A phonetic study of the vowels in Ningbo Chinese
Student thesis: Doctoral Thesis
|Award date||3 Oct 2005|
This dissertation investigates the production of the vowels in Ningbo Chinese from the acoustical, articualtory and aerodynamic perspectives. It interprets the linguistic vowel features, such as vowel height, vowel backness, lip rounding, nasality, and duration by examining the acquired acoustic, articulatory, and aerodynamic data. The diphthongs in Ningbo are investigated by examining the diphthong targets and the movement between them in terms of their acoustical and articulatory characteristics. Twenty speakers, ten female and ten male, provided the speech data for acoustical analyses, seven speakers, three female and four male, provided articulatory data, and six speakers, three female and three male, provided aerodynamic data of the nasal vowels and vowel nasalization. The acoustic results show that vowel height and backness can be well interpreted in a perceptually scaled acoustic F1/F2 vowel plane. Ten normal-length vowels in Ningbo form a pattern of four levels of vowel height and three degrees of vowel backness. Results from the articulatory study show that there is no clear correlation between linguistic vowel height and tongue height based on the individual speaker’s data. Nevertheless, a PARAFAC modeling of the lingual articulation successfully decomposes the complicated tongue shapes into two underlying lingual movement mechanisms, namely “retraction and back raising” (retraction of the tongue body and raising of the tongue dorsum towards the velum) and “front raising” (raising of the front part of the tongue towards the hard palate). Using the extracted two tongue movement mechanisms, the linguistic vowel backness and vowel height can thus be defined in a purely tongue-based and speaker-independent representation of the vowels. Both the acoustic and articulatory data suggest that there is a three-way distinction of lip rounding in Ningbo: spread for [i], horizontal protrusion for [y], and vertical protrusion for [Ү]. The acoustic data show that the two apical vowels in Ningbo are in a semi-high central position in the F1/F2 plane, and the articulatory data suggest that the Ningbo apical vowels are best understood as doubly articulated vowels, i.e., being apex and dorsal simultaneously. The acoustic data also show that Ningbo vowels, in particular the high, mid-high, and low vowels, tend to be lowered when acquiring nasality. Meanwhile, the articulatory data reveal that for most speakers lip protrusion is involved during the production of the nasal vowels, possibly enhancing the difference in vowel quality between the nasal vowels and their oral counterparts. Results of formant frequency analysis of the diphthongs in Ningbo show that in general, both the falling and rising diphthongs begin in an onset frequency area close to their target vowels, while only the normal-length rising diphthongs end in the frequency region close to the offset targets, but the falling diphthongs and short rising diphthongs do not reach the offset targets. The articulatory data are generally consistent with the acoustic data. With respect to the dynamic aspects of diphthongs, the acoustic data show that the Ningbo diphthongs can be characterized by the formant (F2) rate of change if only the falling diphthongs are concerned. But the F2 rate of change fails to distinguish the rising diphthongs from the falling diphthongs. Meanwhile, the articulatory data of tongue kinematics show that the average velocity and peak velocity can be used to characterize Ningbo diphthongs, given that the falling and rising diphthongs are considered separately. The time to peak velocity serves as a better criterion in distinguishing the falling diphthongs from the rising diphthongs. In short, peak velocities usually occur late in the falling diphthongs, but early in the rising diphthongs. This is because the peak velocity of the lingual articulator occurs during the gestural change, i.e. during the spectral transition from an acoustical point of view, from diphthong onset to offset. And the falling diphthongs in Ningbo have steady states on both the onset and offset elements, while the rising diphthongs only have steady states on the offset elements. Both the acoustic and articulatory data suggest that the main difference between a short and normal-length vowel or diphthong in Ningbo is in duration, which differs from the tense/lax distinction in English, where lax (short) vowels are mainly correlated with lower tongue positions vis-à-vis their tense (long) counterparts. The aerodynamic data reveal that nasality can be successfully quantified using the acquired flow data. Results show that in Ningbo the nasal vowel [ ] has higher nasality than the other nasal vowel [ã]. Regarding the three nasalized vowels, the high vowel [i] has the highest nasality, to be followed by [õ] and [ә] in descending order. In this study, in addition to searching for the physical and/or physiological correlates for vowel features, attention was also paid to examining articulatory mechanisms and articulatory-to-acoustic relations in vowel production. The articulatory data show that jaw movements are usually coordinated with lingual gestures during the vowel and diphthong production. However, different speakers may employ different articulatory strategies to achieve similar acoustic goals. The data also suggest that the three Ningbo point vowels exhibit a quantal nature during production. It should be noted that the relationship between speech articulation and speech acoustics has been shown to be complex by the comparisons of the articulatory and acoustic data of the diphthong targets in Ningbo. Further studies are indeed necessary in order to have a better understanding of the nature of vowel production and the relationship between articulation and acoustics.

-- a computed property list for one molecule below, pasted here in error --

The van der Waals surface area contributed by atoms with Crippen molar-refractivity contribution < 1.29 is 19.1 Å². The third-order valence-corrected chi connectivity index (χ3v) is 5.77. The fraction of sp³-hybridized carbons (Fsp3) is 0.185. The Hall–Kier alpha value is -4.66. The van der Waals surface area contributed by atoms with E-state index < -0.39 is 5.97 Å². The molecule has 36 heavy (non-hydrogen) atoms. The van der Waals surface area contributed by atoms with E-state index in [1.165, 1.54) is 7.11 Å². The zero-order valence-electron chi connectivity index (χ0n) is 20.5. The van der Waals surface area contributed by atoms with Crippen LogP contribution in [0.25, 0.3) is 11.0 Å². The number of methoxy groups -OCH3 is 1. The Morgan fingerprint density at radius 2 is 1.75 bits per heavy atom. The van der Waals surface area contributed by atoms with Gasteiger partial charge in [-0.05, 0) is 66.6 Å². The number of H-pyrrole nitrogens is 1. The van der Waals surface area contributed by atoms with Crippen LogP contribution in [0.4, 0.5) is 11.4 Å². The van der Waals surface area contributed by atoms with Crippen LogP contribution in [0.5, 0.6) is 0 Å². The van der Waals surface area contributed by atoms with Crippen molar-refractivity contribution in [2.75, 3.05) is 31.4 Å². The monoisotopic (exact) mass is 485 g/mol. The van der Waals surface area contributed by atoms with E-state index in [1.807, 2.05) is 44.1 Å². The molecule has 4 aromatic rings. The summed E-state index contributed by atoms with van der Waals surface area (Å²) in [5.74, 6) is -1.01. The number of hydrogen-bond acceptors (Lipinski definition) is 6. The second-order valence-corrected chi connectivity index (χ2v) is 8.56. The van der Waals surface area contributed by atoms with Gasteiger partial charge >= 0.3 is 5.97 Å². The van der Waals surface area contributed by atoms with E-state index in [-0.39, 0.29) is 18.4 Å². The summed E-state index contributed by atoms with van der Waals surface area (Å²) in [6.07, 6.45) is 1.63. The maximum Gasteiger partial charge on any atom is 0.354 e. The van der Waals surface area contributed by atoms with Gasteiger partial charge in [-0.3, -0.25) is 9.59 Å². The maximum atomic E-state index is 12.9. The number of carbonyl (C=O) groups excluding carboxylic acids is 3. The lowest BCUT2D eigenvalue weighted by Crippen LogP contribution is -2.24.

- Chinese language, Vowels, Wu dialects, China, Ningbo Shi